Friday, January 18, 2008

FNL: Everything in black and white

Spoilers for "Friday Night Lights" coming up just as soon as I bring over a box...

For an episode that was so much about the ugliness of stereotypes, "Who Do You Think You Are?" sure trafficked in a lot of them. We got the hood trying to drag down the buddy who just wants to get out, the racist bullies, the racially disapproving parents, the sexist good old boy giving his friend bad advice, even the ever-popular declaration of love that's so belated that the object of it is already kissing someone else.

The ideas behind all these scenarios were fine, but the execution of most was as subtle as an air horn.

I'm not saying that racism doesn't exist in small Texas towns, or even that it doesn't sometimes get as overt and ugly as it did in that movie theater, or even with Noelle's parents. But "Friday Night Lights" handles social issues best when it doesn't feel the need to present them in all-caps with yellow highlighter. The last time the show did a racism storyline, with Mac's comments to the TV reporter, the genius of it was the ambiguity of what Mac said and how he said it. You could see how what he said was offensive, just as you could see how Mac would never think that it was, you know? The premise of Noelle's parents and/or Mama Smash trying to break the two of them up over the interracial thing isn't a bad one, but I think it would have worked much better if her folks kept going on about how enlightened they are in the kind of patronizing fashion that makes it clear how much they aren't. There were a couple of lines where the scene almost seemed to go there, but most of the dialogue could have been straight out of the original "Guess Who's Coming To Dinner?" from 40 years ago.

The Buddy/Santiago story, meanwhile, featured the usual stellar work from Brad Leland (particularly the moment where Buddy slaps the watch down on the floor because he no longer gives a damn about it compared to the welfare of his foster kid), and some really nice characterization for Buddy, who's trying really hard to be as open-minded as any car salesman from Dillon can. But did they really have to make Francis Capra (Weevil!) utter a line like "When did you forget where you came from?" That's like a cliche of a cliche, and shouldn't be allowed in any script produced from about 2003 on, if not 1993. I winced when I heard it.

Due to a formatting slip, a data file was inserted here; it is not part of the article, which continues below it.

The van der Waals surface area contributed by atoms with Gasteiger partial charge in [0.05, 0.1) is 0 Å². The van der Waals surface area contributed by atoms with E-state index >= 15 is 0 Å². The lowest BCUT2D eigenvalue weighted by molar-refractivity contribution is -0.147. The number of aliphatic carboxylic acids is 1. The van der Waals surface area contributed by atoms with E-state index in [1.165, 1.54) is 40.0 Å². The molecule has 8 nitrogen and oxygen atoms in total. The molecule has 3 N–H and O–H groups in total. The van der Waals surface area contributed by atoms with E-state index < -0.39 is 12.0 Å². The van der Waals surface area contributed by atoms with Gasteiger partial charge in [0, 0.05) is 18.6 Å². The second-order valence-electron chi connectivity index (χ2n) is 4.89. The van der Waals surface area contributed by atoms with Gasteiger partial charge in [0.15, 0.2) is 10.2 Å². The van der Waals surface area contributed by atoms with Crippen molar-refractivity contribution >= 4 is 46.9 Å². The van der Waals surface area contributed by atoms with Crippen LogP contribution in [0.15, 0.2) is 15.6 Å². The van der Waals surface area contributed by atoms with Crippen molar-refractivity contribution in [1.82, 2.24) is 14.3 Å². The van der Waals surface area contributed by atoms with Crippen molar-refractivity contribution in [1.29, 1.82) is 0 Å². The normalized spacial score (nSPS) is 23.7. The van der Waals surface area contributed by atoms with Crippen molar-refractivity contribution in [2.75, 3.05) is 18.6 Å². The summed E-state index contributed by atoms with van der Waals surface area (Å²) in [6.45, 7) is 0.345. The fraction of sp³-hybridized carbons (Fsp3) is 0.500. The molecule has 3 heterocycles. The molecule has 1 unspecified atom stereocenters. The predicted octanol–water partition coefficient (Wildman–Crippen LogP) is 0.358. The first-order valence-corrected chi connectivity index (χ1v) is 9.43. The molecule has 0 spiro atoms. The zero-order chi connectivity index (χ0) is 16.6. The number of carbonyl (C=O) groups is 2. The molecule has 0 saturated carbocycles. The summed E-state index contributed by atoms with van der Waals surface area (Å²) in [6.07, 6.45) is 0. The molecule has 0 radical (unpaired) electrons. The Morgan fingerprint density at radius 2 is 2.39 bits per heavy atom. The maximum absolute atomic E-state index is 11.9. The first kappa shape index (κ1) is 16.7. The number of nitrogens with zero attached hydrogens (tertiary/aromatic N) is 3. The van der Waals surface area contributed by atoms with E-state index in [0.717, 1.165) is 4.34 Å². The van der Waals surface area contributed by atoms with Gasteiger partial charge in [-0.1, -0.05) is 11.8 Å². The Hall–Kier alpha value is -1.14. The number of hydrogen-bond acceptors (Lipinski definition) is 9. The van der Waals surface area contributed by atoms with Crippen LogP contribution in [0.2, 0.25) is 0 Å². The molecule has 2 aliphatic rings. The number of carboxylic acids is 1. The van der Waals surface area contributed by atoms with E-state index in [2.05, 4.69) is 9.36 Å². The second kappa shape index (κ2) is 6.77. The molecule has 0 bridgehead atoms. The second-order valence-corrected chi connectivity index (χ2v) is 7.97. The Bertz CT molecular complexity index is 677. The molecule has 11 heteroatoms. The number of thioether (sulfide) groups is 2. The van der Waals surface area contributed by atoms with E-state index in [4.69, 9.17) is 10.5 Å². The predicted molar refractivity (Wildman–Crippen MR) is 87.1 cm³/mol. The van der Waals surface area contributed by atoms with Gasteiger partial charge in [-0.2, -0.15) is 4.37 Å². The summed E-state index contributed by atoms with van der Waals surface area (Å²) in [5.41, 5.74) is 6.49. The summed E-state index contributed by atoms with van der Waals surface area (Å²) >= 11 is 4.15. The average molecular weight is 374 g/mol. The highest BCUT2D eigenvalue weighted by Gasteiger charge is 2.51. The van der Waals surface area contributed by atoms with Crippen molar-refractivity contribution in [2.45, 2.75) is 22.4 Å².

Of our stories dealing with prejudice and preconception, the best by far, as usual, was the one with the Taylors, because it was always aware of the stereotypes it was addressing. (And because, as always, Kyle Chandler and Connie Britton rock.) Even the scene with Eric and Mac was fine, because Eric rejected Mac's caveman attitude out of hand. Even though he knows it would be easier for Tami to quit her job, that's not the kind of husband and father he wants to be -- and good on the writers for having him point out that one of the main reasons Tami didn't follow him to TMU (and, therefore, why Eric gave up on the college coaching career he'd always dreamed of) was so she wouldn't have to quit her job. The argument at the dinner table -- one of those overly-polite, seemingly-reasonable fights where even Julie had to ask if they were fighting -- was hilarious and dead-on. (And it was, of course, elevated to another comedy stratosphere when Buddy showed up with his Box Of Stuff, which none of the Taylors wanted anything to do with. Britton's delivery of "Buddy's here. He's got a box" may be the funniest line reading she's ever given.) Wherever else the show may stumble, it always gets the little details of marriage right.

The Lyla/Tim/Logan from "Gilmore Girls" love triangle? Meh. When the show bothers to remember that Lyla's still a regular and that she's supposed to be a good Christian and not just a poseur, she can be kind of interesting. And Tim prank-calling the radio show while Herc cackled in the background was damned amusing. (One question: if Tim's on such good terms with Herc and blink-and-you'll-miss-him Street, why couldn't he have crashed on their floor during his homeless odyssey?) But of all the various storylines the writers have tried out with Riggins this year, the only one I'm less interested in than his pursuit of Lyla is the money he and Billy stole from Ferret Guy, which blessedly wasn't mentioned.